Wednesday, June 22, 2011

Hobbies are not just for College Applications

When it comes time to fill out college applications many students panic at the thought of having to list their extra-curricular activities. They question whether they have enough activities, the “right” ones, and if their list will persuade the admission staff of their commitment to these pursuits. “If I don’t have a passion, will colleges even consider me?” is the unproductive thought that plays repeatedly in many students’ heads. Sometimes I wonder if the pressure to pursue “extra-curricular activities” actually discourages less confident or rebellious students from getting involved. The shame of it is that engaging in activities often becomes more about impressing college admissions than finding pleasure and meaning in one’s non-academic pursuits. The focus on figuring out what colleges want to see is misguided; the more important question is: are you developing and exploring interests and hobbies that provide personal satisfaction and which will continue to enrich your life, even beyond college?

We engage in hobbies for a variety of reasons, but largely for personal fulfillment and to give purpose to our lives. It’s about choice, not obligation. Whether social or solitary, active or sedentary, philanthropic or artistic, the things we do that are individually meaningful can trigger the release of pleasure-inducing dopamine or lead us to form new social groups with people who share our interests. But one of the best things about hobbies is that it is never too late to discover new ones. Take it from me; last year I more or less traded in my running sneakers for cycling shoes. I signed up for a college counselor bike tour in southern California because it seemed like a great way to visit colleges, share the experience with colleagues and get some heart-pumping outdoor exercise. What I had not anticipated is that I would become hooked on cycling.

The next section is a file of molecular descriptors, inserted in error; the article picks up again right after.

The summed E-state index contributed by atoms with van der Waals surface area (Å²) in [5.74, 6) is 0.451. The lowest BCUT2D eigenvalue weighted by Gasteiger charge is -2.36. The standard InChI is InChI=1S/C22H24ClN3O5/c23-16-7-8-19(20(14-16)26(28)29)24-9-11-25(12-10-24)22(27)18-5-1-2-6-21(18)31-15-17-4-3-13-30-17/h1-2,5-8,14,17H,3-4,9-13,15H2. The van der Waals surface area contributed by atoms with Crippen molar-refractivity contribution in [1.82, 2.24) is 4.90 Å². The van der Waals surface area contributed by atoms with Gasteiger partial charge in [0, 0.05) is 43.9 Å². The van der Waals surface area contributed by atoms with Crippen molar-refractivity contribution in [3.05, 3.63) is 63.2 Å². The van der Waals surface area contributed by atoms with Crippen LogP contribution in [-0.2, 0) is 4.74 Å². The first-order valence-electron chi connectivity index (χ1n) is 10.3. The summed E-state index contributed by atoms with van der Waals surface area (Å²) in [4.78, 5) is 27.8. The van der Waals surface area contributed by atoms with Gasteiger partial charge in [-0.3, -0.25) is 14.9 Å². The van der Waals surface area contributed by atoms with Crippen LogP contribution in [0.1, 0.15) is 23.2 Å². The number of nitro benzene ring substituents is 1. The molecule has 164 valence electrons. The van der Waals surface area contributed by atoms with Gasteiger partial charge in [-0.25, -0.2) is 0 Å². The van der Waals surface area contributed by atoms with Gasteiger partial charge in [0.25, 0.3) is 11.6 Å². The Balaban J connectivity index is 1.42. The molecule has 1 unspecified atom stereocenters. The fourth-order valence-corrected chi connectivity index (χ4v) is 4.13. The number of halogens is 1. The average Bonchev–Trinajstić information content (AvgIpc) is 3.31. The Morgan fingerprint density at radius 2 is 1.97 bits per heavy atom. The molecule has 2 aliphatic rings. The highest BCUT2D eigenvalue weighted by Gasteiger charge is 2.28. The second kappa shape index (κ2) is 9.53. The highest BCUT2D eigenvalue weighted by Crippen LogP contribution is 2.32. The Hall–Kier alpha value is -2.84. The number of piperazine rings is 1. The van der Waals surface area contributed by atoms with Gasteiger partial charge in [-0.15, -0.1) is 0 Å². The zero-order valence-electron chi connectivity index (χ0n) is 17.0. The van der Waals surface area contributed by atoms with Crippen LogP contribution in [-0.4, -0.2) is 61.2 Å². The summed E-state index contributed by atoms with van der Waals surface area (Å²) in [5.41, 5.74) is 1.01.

This summer once again I am participating in the college counselor bike tour. Our destination is to the south: North Carolina colleges and universities. Last year at this time I was marking off the days to the trip, filled with a mix of excitement and trepidation. New to cycling, I had concerns about keeping the pace, conquering hills, carrying my own gear and releasing my toe clips with sufficient time before a stop to avoid falling. I had premonitions of an embarrassing Arte Johnson moment, toppling over on my bike in a klutzy move reminiscent of the Laugh-In tricycle routine…a self-fulfilling prophesy.

With just 12 days until this year’s trip (and counting), I have no anxiety and feel only the excitement. I have already experienced the adrenaline rush that for me comes with the joy of cycling and sharing the ride with other adventurous counselors. Hobbies can also motivate us to challenge ourselves and improve our skills. I am a stronger rider today and therefore, more confident. I am happy to report that I no longer get stuck in my toe clips.

Many of my friends from last summer have also decided to participate again this year, anticipating another action packed week of great cycling, plenty of laughs and lots of support. The cycling trip takes us to Duke, NC State, University of North Carolina at Chapel Hill, Elon, Guilford, High Point, Wake Forest, Catawba, Davidson and Queens College. We carry our own clothes and gear, and stay in dorms; it will be as close as possible to a true college experience. I actually visited many of these colleges as recently as two years ago, traveling by bus with a group of independent educational consultants. Even so, it never occurred to me to pass up this bike trip. The cycling, the camaraderie, the exercise, and yes, the professional benefits inspire me. I always gain something new from subsequent campus visits, whether it’s a different perspective or the reinforcement of something I had previously learned. This time around my vantage point will be different; after all, I will arrive on each campus by the power of my well-trained legs, my bike and my determination.